Henry “Enrique” Tarrio is an activist, businessman and organizer for public political events. He owns several small businesses in the security and surveillance industry.
Born in Miami, Florida, United States to Cuban-American parents, Tarrio was raised in Little Havana in Miami. He later moved to Miami-Dade County, Florida.
In 1997, Tarrio attended a protest for Cuban citizen Elian Gonzalez in Miami. It was the first historical event he participated in.
Tarrio is known for his role as one of the leaders of the groups Proud Boys and Latinos for Trump. Here are 13 more things about him:
- In 1999, he worked as a helper to a plumber. It was his first job. (a)
- From February 2003 to January 2006, he worked for NEXTEL as a district manager. He has been involved in political activism since 2005.In January 2006, he became the chief executive officer of Spie Surveillance and Automation Technologies. (a)(b)
- From 2007 to 2009, he studied accounting finance at Miami Dade College in Miami. He also attended the University of Miami in Coral Gables, Florida, where he studied business administration, management and operations. (b)
- In 2012, he was arrested on fraud charges and was represented by Jeffrey Feiler. In a federal court proceeding in Miami in 2014, the lawyer said in court that his client had worked undercover in many investigations. (c)
- He attended the Unite the Right rally in Charlottesville, Virginia, USA from August 11-12, 2017. (a)
- In August 2018, he was one of the Proud Boys members who were suspended from Twitter for violating the microblogging site’s policies on violent extremist groups. He created a new account under the new name @HonoredChair. Under the new name @HonoredChair, he tweeted on March 10, 2019 that he would name an illegal immigrant and report him or her to Immigration and Customs Enforcement if any Proud Boys member’s personal information leaked online. Twitter suspended his account on March 12, 2019. He said the site explained to him via an email that he had been removed for evading suspension. (d)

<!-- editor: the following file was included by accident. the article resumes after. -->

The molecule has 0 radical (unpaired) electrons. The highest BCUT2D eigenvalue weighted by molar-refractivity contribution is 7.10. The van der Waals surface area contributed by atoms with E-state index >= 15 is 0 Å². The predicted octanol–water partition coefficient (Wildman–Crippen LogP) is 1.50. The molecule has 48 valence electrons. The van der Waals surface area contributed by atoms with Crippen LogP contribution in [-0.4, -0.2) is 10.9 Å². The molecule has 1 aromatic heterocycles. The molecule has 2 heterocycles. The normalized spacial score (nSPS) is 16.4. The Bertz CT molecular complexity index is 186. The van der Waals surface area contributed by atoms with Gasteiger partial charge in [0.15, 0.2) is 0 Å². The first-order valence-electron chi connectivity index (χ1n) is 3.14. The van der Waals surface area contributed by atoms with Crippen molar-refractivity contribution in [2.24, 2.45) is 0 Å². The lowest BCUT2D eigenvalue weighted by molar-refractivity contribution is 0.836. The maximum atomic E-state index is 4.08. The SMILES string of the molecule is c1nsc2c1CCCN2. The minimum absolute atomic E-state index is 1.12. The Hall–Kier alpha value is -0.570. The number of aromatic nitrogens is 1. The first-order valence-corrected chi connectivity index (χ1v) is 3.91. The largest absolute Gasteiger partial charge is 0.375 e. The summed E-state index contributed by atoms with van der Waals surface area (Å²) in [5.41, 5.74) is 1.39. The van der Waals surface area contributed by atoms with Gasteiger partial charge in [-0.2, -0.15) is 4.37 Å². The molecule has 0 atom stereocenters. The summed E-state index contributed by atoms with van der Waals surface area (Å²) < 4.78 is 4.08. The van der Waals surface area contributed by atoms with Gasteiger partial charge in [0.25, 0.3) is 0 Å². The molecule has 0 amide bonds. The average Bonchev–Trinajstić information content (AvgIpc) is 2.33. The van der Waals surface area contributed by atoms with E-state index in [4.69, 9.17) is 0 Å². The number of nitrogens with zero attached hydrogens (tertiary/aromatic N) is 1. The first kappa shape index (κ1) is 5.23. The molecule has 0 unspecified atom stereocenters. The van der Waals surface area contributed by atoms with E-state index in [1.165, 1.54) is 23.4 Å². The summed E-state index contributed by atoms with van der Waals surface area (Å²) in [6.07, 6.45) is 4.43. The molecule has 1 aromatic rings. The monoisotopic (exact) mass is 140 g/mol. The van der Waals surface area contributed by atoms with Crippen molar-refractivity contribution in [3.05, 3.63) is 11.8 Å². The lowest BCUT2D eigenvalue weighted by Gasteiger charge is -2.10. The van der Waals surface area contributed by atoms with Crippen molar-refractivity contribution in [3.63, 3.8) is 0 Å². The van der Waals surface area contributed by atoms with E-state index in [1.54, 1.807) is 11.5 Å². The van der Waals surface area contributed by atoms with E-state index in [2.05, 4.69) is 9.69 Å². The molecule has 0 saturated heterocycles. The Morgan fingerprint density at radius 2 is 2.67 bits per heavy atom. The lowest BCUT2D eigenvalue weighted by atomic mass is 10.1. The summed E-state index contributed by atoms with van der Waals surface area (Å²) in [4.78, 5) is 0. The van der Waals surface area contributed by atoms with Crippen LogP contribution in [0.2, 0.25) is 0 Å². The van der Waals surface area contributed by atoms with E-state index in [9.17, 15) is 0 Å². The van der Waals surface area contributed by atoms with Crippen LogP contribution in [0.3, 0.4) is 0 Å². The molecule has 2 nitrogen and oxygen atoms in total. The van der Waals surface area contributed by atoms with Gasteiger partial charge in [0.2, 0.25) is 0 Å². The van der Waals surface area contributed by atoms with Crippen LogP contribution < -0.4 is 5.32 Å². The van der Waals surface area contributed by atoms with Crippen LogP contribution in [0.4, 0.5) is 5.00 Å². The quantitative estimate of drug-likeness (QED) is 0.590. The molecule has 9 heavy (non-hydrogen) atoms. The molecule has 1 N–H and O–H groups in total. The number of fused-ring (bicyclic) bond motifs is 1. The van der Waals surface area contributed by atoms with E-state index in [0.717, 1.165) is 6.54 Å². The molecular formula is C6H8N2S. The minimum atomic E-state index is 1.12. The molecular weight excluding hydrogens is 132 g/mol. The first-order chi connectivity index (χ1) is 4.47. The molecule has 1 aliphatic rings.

- On November 21, 2018, he became the chairman of the Proud Boys. He replaced Gavin McInnes, who founded the group in 2016. (e)
- He ran for election to the U.S. house of representatives to represent Florida’s 27th Congressional District but withdrew before the Republican primary on August 18, 2020. From 2019 to 2020, he received a total of $1,951 from individual contributions to his campaign namely Benjamin Moseley, George Colella, James Freeman, John Boyle, Maria Gonzales, Patricia Sermonte and Rene Vicente Rivero. (a)(d)(f)
- On September 30, 2020, he took to Twitter to react to Donald Trump‘s statement “Proud Boys, stand back and stand by” during the presidential debate between him and Joe Biden. He tweeted, “Him telling the Proud Boys to stand back and standby is what we have ALWAYS done. I’m am extremely PROUD of my Presidents performance tonight.” Hours later, his Twitter account was suspended. As the state director in Florida for Latinos for Trump, he said on October 1, 2020 that there are two Latinos for Trump movements. One is run by the campaign while the other is a grassroots movement started in 2016, according to him. (f)(g)